Lawrence alumnus gives career advice in International House

On Wednesday, May 18, Lawrence International (LI) hosted Lawrence University alumnus Omer Sayeed, Ph.D., ‘87, who is the Senior Vice President at UnitedHealth Group, Optum. Sayeed is on the Board of Trustees at Lawrence University and was a founding member of LI during his time at Lawrence. He talked about the history of LI and provided career advice to students. He also invited discussion about challenges international students face while at Lawrence and after Lawrence.

While at Lawrence, Sayeed studied physics and philosophy. He also helped draft the charter for LI as part of a work-study job. He recalled the early meetings of LI as consisting of a small group of students meeting in Downer Commons. He worked with Charles Lauter, the Dean of Students at the time, to help develop the organization. Sayeed noted that Lauter was instrumental to the international student program at Lawrence. The Charles F. Lauter International Prize is named in his honor and is awarded annually to a student for scholarship, leadership, service and support for the international community.

After Lawrence, Sayeed went on to graduate school earning a masters degree in philosophy and a Ph.D. in animal behavior and ethnology from Indiana University, as well as a postdoctoral degree in neuroscience from the California Institute of Technology. He explained that he came into a consulting career after discovering he enjoyed learning on-the-job and analyzing new situations. He encouraged students to explore all their academic interests and appreciate the flexibility of an education offered in the U.S.

Students talked about wanting to engage other students in discussions about experiences international students have that domestic students may not. During discussion about the experience of international students at Lawrence, students voiced concern over the limited staffing for international student support. They noted how more full-time staff might help relieve pressure on current staff and students through programming events and finding other student resources.

Students also expressed apprehension about Career Service’s capacity to assist international students with their unique set of challenges during job searches. One concern international students have about job searches is sponsorship to work in the U.S. Director of International Student Services Leah McSorley explained, “International students can be authorized by the [U.S. Citizenship and Immigration Services] USCIS to work under a special work category called Optional Practical Training (OPT) for 12 months after graduation, and can receive an additional 24-month extension if they have majored in a STEM field.”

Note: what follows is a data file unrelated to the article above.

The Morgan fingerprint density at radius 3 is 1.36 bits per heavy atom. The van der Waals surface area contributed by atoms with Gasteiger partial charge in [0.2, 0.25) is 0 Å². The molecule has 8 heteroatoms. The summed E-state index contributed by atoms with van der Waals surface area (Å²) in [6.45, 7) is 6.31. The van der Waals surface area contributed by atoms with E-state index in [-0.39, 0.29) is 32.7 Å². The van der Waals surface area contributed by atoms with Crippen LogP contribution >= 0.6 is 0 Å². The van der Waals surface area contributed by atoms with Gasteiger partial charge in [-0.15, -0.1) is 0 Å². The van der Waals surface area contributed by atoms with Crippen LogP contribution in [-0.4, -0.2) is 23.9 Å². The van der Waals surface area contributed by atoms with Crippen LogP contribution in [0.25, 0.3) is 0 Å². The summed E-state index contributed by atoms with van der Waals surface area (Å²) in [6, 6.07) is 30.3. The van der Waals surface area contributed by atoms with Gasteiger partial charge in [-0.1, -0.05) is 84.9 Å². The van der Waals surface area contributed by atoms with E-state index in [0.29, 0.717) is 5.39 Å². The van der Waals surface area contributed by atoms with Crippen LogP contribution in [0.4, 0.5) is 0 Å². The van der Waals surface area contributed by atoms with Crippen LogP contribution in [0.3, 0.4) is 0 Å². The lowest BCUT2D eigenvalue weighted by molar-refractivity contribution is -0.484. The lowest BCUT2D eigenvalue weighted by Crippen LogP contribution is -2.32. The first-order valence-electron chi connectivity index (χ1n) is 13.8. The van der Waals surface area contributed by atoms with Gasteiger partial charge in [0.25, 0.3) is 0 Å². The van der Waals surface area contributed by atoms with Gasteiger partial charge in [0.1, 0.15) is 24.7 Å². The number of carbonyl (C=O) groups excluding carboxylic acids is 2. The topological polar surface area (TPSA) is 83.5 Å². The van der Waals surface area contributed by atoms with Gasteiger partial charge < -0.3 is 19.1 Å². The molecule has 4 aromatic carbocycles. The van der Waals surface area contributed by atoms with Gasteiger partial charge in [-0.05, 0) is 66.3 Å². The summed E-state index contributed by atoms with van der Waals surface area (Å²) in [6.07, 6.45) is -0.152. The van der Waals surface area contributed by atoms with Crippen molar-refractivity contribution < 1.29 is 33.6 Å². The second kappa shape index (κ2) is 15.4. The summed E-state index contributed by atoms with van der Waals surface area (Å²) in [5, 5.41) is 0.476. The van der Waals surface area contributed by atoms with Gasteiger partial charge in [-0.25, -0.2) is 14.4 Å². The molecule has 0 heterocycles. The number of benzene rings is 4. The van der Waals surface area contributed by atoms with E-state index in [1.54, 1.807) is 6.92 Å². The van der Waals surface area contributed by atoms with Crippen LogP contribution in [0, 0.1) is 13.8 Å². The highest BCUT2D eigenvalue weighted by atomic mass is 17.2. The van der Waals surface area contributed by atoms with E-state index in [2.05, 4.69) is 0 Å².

She went on to say, “This does not require any additional cost or effort for the employer, because the students do not need [H-1B visa] sponsorship. Therefore, this is a difficult question for international students as they do not need sponsorship at the time of application but may need it in the future.”

Discussion revolving around job searches highlighted influences of policies and business interests on job prospects for international students. McSorley said, “The current immigration system disadvantages highly qualified graduates that have gotten their education in the United States, interned at U.S. companies and organizations and truly want to make a contribution in U.S. companies. In a lot of cases, U.S. employers do want to hire international students, but are prevented from doing so because of the limitations of OPT and H-1B work authorizations.”

She went on to note that “about 25-30 percent of international students decide to take advantage of the OPT option each year and the vast majority are able to find an interesting opportunity that give them great experience to bring back to their home country or to transition to a work visa H-1B.”

Sayeed offered some advice to students to help with promoting their marketable skills and experiences in a competitive job search. He emphasized that applicants either feature a problem they have solved or an accomplishment they worked towards. McSorley said, “Hearing from alumni is invaluable and their advice is transferrable to the workplace in the U.S. and other countries as well. It’s nice for students to meet and learn from a very successful alumnus who navigated the transition between international student at Lawrence to living and working in the United States.”